Pam Shriver believes Serena Williams can go down as one of the United States' greatest ever Olympians by winning at least one gold medal in Rio this month.
The world number one won the Olympic singles title in London four years ago and also stood on top of the podium with her sister Venus after they were crowned doubles champions.
Serena won doubles golds in Sydney 16 years ago, a feat she repeated in Beijing back in 2008 and arrived in Brazil on the back of equalling Steffi Graf's Open Era record of 22 grand slam singles titles by winning at Wimbledon.
The legendary 34-year-old is favourite to win another singles gold in Rio and will have high hopes of further success in the doubles after combining with her older sibling to triumph in the doubles at the All England Club on the same day in which she beat Angelique Kerber in the singles final.
Shriver, who won women's doubles gold for the United States at the 1988 Seoul Games, thinks the incentive of being place among the pantheon of USA Olympians can drive Serena - who faces Daria Gavrilova in the first round - to yet more glory.
The 1978 US Open finalist told Omnisport: "I know very little about how Serena has trained since Wimbledon. What I do think with Serena now in her mid-30s is there can be a wide range of her play depending on her preparation.
"I would have thought to have 10 days training with the incentive of winning gold again and really becoming one of the great athletes of all time in US Olympic history, that motivation, just like trying to get past Steffi Graf and towards Margaret Court, will really drive her.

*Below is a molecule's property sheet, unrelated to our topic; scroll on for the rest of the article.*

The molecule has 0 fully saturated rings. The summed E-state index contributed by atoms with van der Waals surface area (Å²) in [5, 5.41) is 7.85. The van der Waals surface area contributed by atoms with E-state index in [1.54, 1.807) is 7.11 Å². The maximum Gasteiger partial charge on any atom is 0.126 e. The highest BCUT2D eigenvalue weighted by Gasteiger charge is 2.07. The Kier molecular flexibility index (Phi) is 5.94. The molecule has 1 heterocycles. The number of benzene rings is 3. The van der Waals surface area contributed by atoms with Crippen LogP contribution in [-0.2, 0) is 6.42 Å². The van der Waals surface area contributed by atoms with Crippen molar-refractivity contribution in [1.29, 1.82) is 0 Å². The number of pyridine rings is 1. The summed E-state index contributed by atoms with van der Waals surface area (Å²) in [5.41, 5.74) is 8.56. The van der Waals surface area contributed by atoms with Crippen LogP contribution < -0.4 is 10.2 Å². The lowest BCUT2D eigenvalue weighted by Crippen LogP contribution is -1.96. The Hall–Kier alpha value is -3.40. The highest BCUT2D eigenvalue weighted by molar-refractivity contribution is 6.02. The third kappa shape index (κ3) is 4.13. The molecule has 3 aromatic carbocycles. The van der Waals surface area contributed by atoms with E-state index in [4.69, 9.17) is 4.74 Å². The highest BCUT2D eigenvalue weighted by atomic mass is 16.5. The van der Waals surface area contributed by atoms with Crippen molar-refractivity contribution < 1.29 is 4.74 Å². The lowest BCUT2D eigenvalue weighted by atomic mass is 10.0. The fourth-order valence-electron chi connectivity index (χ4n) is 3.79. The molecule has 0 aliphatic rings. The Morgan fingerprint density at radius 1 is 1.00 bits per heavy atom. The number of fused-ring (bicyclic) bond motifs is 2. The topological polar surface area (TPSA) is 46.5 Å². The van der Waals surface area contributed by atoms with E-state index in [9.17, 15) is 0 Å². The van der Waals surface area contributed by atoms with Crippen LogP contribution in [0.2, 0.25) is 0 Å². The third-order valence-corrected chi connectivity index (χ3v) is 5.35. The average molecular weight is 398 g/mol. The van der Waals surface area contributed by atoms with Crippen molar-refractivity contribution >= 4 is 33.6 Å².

"You would think in the Olympic arena trying to get another gold or two would just make her really work hard the last 10 days or two weeks.
"I'm sure she needed pause after Wimbledon, everybody does, but assuming she's fully ready she's a clear favourite.
"If for some reason she hasn't been able to restart and motivate, it could be a problem. If she's near her best, when you think who's not in the field, she's a definite favourite."
Asked who could pose the biggest threat to Serena, Shriver added: "[Garbine] Muguruza is an interesting one because she lost so early at Wimbledon after winning the French and on a hard court I think she's a real danger.
"Others are dangerous, but with [Simona] Halep, [Maria] Sharapova and [Victoria] Azarenka not in the field it takes a few of the big rivals out. Venus might be one of the top three threats, Kerber is dangerous all year long but you wouldn't want to be on anyone else to come out with gold."
Shriver also thinks the manner in which the Williams sisters won the doubles at the All England Club bodes well for their chances of retaining their Olympic title.
"I saw all of their final at Wimbledon, considering they had hardly played together for a few years their play was great, especially Serena on the day she won both the singles and doubles, she took over the court," she said.
"At the end of the Wimbledon doubles final she knew Venus was struggling a little bit from getting to the singles semis and the doubles final and Serena just took charge. It was the best doubles I'd ever seen Serena play."